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Summer holiday survival guide

The summer holidays are upon us. Six weeks of freedom from school runs, homework, hunting for lost P.E. kits and finishing last minute projects. The summer fair, sports day, school plays and exams – all that’s behind us now, and we parents can relax with our children. Or can we?

It’s fair to say that the summer holidays can be both loved and dreaded by parents. Arranging trips, keeping smaller children amused and scheduling work around childcare can be a logistical operation to tax the most organised of minds. So, we’ve asked a selection of mums and dads to share their tips for a Summer Survival Guide.

Tip 1 – Share the childcare

The key thing to remember is that you are not alone. Team up with other parents from your school to agree a rota. Take it in turns to have a day or week off with all the children.

With a crowd of kids, you can organise team games such as cricket and rounders, play the old favourites of hide and seek or sardines, or get the dressing up box out to stage a major performance. Children love each other’s company, so having more of them around can be less work than trying to keep your own entertained.

“We are lucky to have grandparents on hand for some of the holidays,” Vanessa (midwife) says. “We share another 2 weeks with another family – I have their kids in my home for a week and then we swap.”

Tip 2 – Set up a schedule

Self-employed parents can really struggle with holidays. When your income relies solely on the work you produce, taking time off is never an easy option. But while you try to fit work and play into the same day, your children get frustrated that you are at home but out of reach.

“Tell the kids which days you will be working – and they have to amuse themselves – and which days you’ll be spending with them,” says Ruth (childminder). ‘They’ll appreciate knowing what to expect – and have something on the calendar to look forward to.”

Tip 3 – Challenge yourselves to a holiday project

Although it seems like a long time, the six weeks of summer can be gone in a flash, making you wonder whether you actually made the most of them. Why not set up a holiday project for the whole family?

“We’ve decided to take a photo a day of our summer, to make a collage for the wall. The challenge is to have a different background every time, so the children are planning walks and bike rides around the area.” Sue (full time mum)

Why not set up a challenge with six or more things to complete by the end of the summer? Reading a book, foraging for food and making your own meal, visiting a museum, painting a picture – whatever you decide to add, have something on the calendar to look forward to.”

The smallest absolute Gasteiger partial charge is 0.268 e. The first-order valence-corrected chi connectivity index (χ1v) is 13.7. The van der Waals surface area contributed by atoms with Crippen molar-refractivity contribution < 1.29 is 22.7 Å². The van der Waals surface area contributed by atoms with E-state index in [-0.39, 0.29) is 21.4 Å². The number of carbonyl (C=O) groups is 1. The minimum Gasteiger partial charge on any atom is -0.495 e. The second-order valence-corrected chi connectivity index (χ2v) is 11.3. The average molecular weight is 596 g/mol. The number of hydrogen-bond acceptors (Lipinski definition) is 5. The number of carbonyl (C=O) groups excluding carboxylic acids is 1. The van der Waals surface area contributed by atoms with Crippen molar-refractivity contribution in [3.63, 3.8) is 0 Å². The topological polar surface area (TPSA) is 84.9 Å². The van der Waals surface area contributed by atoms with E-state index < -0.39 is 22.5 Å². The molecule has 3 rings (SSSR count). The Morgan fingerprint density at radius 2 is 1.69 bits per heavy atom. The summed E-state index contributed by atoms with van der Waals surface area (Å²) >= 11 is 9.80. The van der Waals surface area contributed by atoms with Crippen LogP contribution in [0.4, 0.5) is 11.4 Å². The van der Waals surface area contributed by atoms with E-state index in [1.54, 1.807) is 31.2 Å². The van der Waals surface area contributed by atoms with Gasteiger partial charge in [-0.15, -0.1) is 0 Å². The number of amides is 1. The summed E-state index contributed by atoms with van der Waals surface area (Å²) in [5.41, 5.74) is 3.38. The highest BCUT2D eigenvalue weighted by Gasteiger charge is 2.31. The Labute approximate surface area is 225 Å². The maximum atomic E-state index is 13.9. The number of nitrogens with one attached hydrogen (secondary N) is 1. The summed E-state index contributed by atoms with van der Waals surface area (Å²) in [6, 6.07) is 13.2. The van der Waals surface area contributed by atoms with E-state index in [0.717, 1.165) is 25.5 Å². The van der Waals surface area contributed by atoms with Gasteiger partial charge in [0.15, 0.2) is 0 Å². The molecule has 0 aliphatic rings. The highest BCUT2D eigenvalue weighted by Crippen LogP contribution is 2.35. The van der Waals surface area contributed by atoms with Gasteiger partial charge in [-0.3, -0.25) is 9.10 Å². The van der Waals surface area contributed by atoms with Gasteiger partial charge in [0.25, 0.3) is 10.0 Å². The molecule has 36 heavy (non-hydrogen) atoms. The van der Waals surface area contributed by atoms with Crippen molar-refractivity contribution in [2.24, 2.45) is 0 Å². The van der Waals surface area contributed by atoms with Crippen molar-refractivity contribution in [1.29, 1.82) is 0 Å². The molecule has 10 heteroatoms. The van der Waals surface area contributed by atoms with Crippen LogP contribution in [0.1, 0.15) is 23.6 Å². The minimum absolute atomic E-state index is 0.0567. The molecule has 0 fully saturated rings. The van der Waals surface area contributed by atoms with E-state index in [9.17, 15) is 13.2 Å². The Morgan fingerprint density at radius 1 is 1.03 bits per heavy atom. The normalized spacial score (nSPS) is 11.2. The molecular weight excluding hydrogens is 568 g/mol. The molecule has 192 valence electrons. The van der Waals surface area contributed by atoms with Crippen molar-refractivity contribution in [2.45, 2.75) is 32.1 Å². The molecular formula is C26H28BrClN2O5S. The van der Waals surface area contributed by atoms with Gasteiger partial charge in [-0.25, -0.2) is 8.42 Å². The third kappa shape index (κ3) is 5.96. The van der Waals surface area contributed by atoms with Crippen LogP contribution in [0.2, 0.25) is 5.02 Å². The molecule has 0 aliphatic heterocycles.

Tip 4 – Banish the boredom

We’ve all heard the moans. You could spend all day running around, and the moment you stop, those two words echo through the house – “I’m bored.” Any minute now you know a grumpy child will be hovering around you, muttering about the lack of things to do.

Clara (careers coach) says “We've created a Bored Jar for this year. Actually, creating it was an activity in itself. We’ve put together a long list of things to do around the house, such as playing Monopoly or making a kite, and written it on a piece of paper. Any time the kids say they are bored, they take one out and do it.”

Tip 5 – Find the free activities

“The biggest problem with holidays is getting the kids outside and away from screens without spending a fortune.” – Sue (virtual assistant).

Have a look online for activities in your local area. Places like the Forestry England website have family focused activities in the forests, such as the Zog Trail. There’s lots of space to walk or ride bikes, getting the children active and out in the fresh air.

It’s also a good idea to look at your local council website. More and more councils are putting free activities for children over the summer. Hannah (teacher) says “Our local council takes part in Play in the Parks – a free scheme for children ages 3-12. We’ll be taking a picnic down to join in the fun.”

Tip 6 – Get rid of the guilt

Whether it’s because you are working or because you just can’t face another hour of building Lego monsters, every parent sometimes feels guilty for not being with the children every minute of the day. But guilt doesn’t solve anything, and just makes you feel worse. Letting your children amuse themselves is as good for them as it is for you, so feel free to drop the guilt.

Tip 7 – Take a break

Plan a short break later in the holidays. It’s something to look forward to, and it keeps that guilt at bay if you know you have something up your sleeve for later. On a Forest Holiday, you can spend happy days with your children, exploring the forest, building dens, riding bikes and splashing in streams. When they have worn themselves out, bring them in for a wind-down movie before bed. Now, jump in the hot tub and enjoy some well-deserved child-free relaxation.

We hope you have picked up the odd nugget or two here for the summer break. Plan your days in advance, share the kids, build in some highlights and some everyday activities and take a break. Make the most of it, September will arrive soon enough, and when it does we will all be wishing we had another week to capture memories with our children!